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November 3, 2020 — California General Election
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United States

U.S. House of RepresentativesCandidate for District 7

Photo of Buzz Patterson

Buzz Patterson

166,549 votes (43.4%)
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My Top 3 Priorities

  • Small Business / Lower Taxes
  • Homelessness
  • Veterans Affairs



Profession:Combat Pilot, White House Aide, Author, Speaker,
Author & Speaker, Self (2003–current)
Candidate, CA-7, Citizens (2019–current)
Commercial Airline Pilot, Delta Air Lines (2001–2016)
Pilot, Commander, White House Military Aide,, United States Air Force (1981–2001)


Webster University Master of Arts (M.A.), business administration (1988)
Virginia Tech Bachelor of Arts (B.A.), political science (1981)

Community Activities

Member, Air Force Association (2000–current)

Who supports this candidate?

Questions & Answers

Questions from The Sacramento Bee (3)

In an era of polarized politics, which issues show the most promise for bipartisan agreement?
Answer from Buzz Patterson:

I believe that there are three areas that are likely to achieve bipartisan agreement in the next term of Congress. 

The first being infrastructure which is receiving the attention of both the Trump Administration and Speaker Pelosi.

The second is Criminal Justice Reform which has received support from both the President and Democrats and Republicans in the Congress.

Thirdly, homelessness and the plight of our veterans who've we dispatched overseas to fight our wars,

 The last are is the continuation of support for National Defense and the War on Terror.


Should the federal government help California with its homelessness problem? If so, how? If not, why not?
Answer from Buzz Patterson:

Yes, the Federal Government does have a roll in solving the homeless problem, but really in very specific areas such as homeless veterans, affordable housing and drug interdiction in respect to opioid crisis and the explosion of methamphetamines. In addition the Federal Government should seek to expand funding opportunities for local agencies through the Continuum of Care process in order to address addiction and mental illness.


Should federal income taxes be reduced again? If so, for whom? If not, why not?
Answer from Buzz Patterson:

I think that the more important question is, “can we continue to spend like there is no tomorrow?” The Federal Debt and Budget Deficits are at all time highs;The Trump tax cut was a good stimulus to the economy, but in the absence of further need for economic stimulus I believe the focus should be on reducing spending.

I'm for a balanced budget going forward and fiscal responsibility.  

Questions from League of Women Voters of California (3)

What programs or legislation, if any, would you support to help Americans of all ages to secure affordable health care?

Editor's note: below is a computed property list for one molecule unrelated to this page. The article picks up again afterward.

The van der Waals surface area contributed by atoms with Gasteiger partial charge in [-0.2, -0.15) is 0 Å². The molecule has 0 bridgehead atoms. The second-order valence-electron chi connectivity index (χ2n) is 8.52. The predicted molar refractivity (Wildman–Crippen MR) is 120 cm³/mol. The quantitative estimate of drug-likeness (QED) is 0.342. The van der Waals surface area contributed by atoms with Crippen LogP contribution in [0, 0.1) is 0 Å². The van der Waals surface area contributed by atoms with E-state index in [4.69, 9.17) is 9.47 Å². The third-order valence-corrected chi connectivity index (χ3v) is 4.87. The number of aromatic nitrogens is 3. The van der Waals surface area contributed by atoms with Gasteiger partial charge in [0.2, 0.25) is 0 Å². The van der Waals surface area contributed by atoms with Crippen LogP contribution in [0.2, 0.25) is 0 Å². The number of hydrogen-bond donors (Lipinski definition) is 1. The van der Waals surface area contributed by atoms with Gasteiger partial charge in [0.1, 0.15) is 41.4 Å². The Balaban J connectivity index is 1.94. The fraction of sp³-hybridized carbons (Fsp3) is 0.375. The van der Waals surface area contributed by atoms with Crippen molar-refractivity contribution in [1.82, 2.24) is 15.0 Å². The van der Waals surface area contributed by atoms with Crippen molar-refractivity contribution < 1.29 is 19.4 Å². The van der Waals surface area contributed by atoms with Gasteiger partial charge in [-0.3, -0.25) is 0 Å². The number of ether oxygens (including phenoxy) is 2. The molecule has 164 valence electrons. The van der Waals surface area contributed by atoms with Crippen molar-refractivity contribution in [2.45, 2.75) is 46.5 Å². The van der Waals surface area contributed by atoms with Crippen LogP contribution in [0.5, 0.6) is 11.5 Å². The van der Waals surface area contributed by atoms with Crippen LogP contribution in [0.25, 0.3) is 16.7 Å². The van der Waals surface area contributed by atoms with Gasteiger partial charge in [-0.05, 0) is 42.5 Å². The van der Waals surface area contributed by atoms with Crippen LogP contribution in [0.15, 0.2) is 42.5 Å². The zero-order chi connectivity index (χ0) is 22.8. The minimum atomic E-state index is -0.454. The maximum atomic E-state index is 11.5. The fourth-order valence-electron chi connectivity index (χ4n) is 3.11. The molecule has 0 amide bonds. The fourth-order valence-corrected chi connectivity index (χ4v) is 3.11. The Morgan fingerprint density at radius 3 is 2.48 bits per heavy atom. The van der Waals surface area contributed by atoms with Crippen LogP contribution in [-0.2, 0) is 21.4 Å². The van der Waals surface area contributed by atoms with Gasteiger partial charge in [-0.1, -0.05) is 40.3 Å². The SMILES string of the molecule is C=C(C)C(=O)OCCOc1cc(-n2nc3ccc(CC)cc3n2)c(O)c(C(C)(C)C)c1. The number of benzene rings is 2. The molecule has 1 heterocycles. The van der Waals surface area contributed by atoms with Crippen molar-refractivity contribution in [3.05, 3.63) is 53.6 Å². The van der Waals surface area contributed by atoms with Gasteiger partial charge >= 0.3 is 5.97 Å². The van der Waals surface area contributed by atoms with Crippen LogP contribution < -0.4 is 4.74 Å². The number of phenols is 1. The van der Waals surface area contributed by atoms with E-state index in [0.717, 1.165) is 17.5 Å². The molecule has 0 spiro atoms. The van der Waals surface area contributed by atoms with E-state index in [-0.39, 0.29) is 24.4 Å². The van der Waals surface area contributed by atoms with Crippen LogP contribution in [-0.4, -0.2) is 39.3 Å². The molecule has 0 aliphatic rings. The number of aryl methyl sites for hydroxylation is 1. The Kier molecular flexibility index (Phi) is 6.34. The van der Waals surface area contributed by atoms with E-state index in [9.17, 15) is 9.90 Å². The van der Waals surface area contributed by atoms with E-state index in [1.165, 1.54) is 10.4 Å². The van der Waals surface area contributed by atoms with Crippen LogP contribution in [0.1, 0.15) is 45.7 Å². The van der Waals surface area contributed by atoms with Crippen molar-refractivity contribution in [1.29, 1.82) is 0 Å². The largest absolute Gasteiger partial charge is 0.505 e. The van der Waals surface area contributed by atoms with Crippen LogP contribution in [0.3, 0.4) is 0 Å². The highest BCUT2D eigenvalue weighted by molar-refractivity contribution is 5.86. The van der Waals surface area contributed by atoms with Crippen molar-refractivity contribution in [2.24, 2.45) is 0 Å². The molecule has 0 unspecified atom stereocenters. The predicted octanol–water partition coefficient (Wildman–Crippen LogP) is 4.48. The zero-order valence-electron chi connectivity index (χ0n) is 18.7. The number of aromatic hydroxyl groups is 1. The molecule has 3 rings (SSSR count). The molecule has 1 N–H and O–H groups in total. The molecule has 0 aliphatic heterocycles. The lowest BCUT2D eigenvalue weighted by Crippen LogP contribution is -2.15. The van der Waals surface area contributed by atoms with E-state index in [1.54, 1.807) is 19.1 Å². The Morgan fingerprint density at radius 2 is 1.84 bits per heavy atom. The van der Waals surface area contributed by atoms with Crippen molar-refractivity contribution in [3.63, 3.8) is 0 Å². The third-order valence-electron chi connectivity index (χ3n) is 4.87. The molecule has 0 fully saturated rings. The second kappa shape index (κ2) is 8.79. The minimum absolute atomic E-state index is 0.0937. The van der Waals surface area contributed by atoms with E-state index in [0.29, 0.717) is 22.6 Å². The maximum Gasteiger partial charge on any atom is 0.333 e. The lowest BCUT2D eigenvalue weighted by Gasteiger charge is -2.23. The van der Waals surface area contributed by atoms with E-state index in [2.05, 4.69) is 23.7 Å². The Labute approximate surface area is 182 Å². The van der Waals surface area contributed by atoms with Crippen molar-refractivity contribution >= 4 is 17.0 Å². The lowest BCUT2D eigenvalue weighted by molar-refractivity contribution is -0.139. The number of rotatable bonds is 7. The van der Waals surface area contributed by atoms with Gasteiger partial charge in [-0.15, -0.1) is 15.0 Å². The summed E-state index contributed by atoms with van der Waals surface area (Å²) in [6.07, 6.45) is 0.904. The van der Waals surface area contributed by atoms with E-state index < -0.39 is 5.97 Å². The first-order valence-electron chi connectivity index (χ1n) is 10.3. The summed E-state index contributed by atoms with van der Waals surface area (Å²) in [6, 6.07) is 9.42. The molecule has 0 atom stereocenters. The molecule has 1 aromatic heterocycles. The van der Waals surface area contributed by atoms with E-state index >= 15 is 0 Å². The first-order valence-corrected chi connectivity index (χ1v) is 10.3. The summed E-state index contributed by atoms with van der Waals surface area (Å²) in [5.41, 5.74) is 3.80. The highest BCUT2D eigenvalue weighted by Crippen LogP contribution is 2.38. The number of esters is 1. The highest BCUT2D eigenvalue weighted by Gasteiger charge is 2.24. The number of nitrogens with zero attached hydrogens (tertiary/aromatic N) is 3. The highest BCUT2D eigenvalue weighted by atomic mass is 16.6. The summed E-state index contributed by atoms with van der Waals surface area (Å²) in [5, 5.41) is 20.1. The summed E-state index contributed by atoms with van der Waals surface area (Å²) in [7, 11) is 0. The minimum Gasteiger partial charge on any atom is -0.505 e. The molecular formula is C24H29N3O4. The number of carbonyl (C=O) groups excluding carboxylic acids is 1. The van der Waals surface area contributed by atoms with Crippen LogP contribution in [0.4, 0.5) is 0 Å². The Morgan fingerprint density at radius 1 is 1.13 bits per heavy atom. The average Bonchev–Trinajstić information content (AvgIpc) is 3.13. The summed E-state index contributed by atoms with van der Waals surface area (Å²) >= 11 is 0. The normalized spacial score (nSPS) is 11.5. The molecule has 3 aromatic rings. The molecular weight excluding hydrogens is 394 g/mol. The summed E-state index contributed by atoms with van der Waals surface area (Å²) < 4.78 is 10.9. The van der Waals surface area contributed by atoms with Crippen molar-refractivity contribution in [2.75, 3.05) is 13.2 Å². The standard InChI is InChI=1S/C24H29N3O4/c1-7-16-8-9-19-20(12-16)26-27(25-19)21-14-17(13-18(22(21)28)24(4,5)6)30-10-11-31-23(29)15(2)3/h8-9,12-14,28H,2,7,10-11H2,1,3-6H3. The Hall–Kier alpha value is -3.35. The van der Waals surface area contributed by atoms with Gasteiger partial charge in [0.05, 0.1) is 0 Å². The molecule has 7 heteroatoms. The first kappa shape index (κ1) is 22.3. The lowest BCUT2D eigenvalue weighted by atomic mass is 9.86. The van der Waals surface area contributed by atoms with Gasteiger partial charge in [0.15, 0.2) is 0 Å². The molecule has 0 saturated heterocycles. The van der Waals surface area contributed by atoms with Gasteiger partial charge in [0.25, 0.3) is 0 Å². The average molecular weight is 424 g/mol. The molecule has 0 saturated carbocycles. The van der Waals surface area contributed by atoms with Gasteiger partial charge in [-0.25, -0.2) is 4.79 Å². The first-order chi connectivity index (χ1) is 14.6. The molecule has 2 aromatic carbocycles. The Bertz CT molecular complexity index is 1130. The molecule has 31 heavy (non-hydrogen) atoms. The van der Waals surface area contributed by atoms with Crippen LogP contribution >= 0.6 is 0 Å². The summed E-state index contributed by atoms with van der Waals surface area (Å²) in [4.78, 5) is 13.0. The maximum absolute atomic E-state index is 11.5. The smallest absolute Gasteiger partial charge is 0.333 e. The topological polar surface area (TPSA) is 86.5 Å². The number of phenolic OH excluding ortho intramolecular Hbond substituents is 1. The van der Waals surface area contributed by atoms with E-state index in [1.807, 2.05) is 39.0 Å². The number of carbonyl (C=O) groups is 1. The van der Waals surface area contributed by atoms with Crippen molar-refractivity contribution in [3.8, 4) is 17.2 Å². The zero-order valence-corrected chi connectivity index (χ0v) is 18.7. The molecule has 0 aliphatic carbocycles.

Answer from Buzz Patterson:

I don’t support Medicare for all. Like Obamacare, it is a big-government -one-size-fits-all approach that in the end will raise healthcare costs and will only satisfy politicians and bureaucrats. And it will be hugely expensive.


The Republican Study Committee in the House released on November 1, 2019, a plan for Healthcare that can help with affordability by concentrating on protecting, empowering, and personalizing Healthcare for patients. Its key components are:


  • Unwinding ACA’s “Washington-centric approach” and returns most of the regulatory authority back to the states;
  • Undoing ACA’s expensive and mandatory essential health benefits, annual lifetime limits, preventive care with no cost-sharing, dependent coverage, and metal actuarial tiers (bronze, silver etc.), and allows states to prescribe these principles;
  • Not allowing insurance carriers to rescind, increase rates, or refuse to renew a person’s health insurance if they should develop an illness after enrollment;
  • Allowing individuals with chronic and risky medical conditions to have access to affordable state-run Guaranteed Coverage Pools, subsidized by federal grants;
  • Restructuring the guaranteed issue and prohibition on coverage exclusions to reward continuous coverage and promote portability in the individual marketplace;
  • Restructuring ACA premium subsidies and Medicaid Expansion federal matching programs to fund state-administered grants to subsidize health insurance for low-income individuals, while protecting the medically vulnerable, such as low-income pregnant woman and children, that Medicaid was created to help;
  • Changing the tax code to provide for equal treatment of employer and individual health insurance markets;
  • Expanding the use of pre-tax Health Savings Accounts (HSA), including using them to pay for insurance premiums, and increases allowable yearly contributions from $3,500 to $9,000 for individuals and from $7,000 to $18,000 for families;